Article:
Can my outboard be damaged if its relief port becomes submerged?
M.J., via e-mail
Yes. The most common result of a clogged relief port is “coking,”
the buildup of carbon deposits. This can lead to knocking, pre-ignition,
and poor fuel and oil management. Left unchecked, these problems could
lead to piston damage and engine failure. A discussion of what happens
to exhaust gases during outboard engine operation may help explain why.
All cylinders dump exhaust into a common manifold where water is introduced
to cool and muffle it. The exhaust-water mixture then passes down a passage
in the drive unit and eventually exits through the propeller hub. When
a boat is at idle or slow speeds, however, the static water around the
prop produces too much resistance to the exhaust, resulting in excessive
backpressure. (When the boat is moving, a low-pressure area behind the
propeller prevents this.) To alleviate this problem, one or more passages
are cast or machined into the intermediate housing just above the waterline.
If pressure builds at the prop, the exhaust can escape through these ports.
If these ports are restricted—say, by overloading the boat to the
point where they are submerged—exhaust won’t escape, cylinder
temperatures and pressure will rise, and deposits will form.
I tried to fix a small hole in my inflatable
but found that the patch would not hold, even when I tried several different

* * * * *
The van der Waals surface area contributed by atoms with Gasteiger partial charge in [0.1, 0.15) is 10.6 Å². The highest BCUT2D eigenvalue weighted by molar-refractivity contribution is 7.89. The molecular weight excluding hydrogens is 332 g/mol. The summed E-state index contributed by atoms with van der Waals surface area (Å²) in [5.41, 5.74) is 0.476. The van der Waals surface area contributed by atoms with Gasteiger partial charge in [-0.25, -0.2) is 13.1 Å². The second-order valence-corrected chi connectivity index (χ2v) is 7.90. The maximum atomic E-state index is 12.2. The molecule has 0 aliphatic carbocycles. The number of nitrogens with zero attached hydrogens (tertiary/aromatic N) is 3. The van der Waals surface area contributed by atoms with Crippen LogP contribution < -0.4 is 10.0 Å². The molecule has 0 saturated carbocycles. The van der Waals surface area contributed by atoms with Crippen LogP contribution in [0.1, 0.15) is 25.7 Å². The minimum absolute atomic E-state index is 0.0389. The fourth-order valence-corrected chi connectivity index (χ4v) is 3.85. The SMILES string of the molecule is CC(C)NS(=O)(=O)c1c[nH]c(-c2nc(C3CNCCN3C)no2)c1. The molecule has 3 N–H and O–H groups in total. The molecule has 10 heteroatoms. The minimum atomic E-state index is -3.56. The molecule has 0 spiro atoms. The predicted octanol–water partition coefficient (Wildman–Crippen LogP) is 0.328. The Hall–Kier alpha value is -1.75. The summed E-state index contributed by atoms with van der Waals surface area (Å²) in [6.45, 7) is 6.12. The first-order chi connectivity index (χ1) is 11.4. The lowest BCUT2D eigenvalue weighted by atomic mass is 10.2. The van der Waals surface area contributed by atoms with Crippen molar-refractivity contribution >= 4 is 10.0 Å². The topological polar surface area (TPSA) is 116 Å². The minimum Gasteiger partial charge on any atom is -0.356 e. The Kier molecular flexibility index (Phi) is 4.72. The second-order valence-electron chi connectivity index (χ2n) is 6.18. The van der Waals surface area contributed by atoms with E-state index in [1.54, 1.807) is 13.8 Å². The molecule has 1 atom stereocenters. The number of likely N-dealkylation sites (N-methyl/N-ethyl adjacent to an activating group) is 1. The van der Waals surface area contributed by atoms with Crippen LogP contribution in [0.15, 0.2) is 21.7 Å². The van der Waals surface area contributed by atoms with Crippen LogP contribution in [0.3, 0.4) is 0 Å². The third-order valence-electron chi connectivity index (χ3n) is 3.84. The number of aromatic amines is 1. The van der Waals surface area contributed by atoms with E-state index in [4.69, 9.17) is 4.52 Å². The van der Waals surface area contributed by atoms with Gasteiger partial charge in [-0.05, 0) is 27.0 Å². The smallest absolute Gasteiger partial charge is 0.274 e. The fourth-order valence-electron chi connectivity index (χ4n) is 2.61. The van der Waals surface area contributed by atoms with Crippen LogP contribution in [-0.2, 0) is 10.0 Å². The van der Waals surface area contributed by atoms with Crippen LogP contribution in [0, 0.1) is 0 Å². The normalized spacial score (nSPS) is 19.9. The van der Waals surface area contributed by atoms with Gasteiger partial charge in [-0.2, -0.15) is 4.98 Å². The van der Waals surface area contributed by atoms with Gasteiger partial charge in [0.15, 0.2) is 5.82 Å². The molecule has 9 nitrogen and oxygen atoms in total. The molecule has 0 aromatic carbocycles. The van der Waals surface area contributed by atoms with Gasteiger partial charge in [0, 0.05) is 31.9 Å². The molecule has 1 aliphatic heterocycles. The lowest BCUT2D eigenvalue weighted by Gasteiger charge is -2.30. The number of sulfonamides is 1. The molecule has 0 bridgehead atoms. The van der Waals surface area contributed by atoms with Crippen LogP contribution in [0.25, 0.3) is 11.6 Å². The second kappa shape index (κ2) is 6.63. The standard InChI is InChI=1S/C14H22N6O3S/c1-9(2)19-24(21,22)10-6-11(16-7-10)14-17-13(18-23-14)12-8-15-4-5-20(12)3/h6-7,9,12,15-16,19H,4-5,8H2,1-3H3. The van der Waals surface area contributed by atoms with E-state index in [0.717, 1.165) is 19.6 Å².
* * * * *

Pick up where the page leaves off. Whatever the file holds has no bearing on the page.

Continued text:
glues. What could be wrong? B.F.L., via e-mail
You probably used a silicone-based compound like Armor-All to clean your
inflatable. The chemicals in it infused the fabric and the glue therefore
could not adhere to it.
To correct this problem, you’ll need to clean the area with a strong
solvent and may have to sand it as well to ensure a good bond. Contact
your boat’s manufacturer for solvent recommendations. How can I remove
masking tape from stainless steel fittings? H.R., via e-mail Lacquer thinner
or nail-polish remover will do the job. Brush the liquid on so that it
coats the tape. Let it soften for a while. You should then be able to
carefully peel off the tape. If any adhesive remains, rub the area vigorously
with a thinner-damped rag. Use lacquer thinner and nail-polish remover
with caution, as both will attack varnish, paint, and many sealants.
Need help with a maintenance problem? Write to Maintenance Q & A, Power
& Motoryacht, 260 Madison Ave., 8th Fl., New York, NY 10016. Fax: (917)
256-2282. e-mail: firstname.lastname@example.org.
No phone calls, please.
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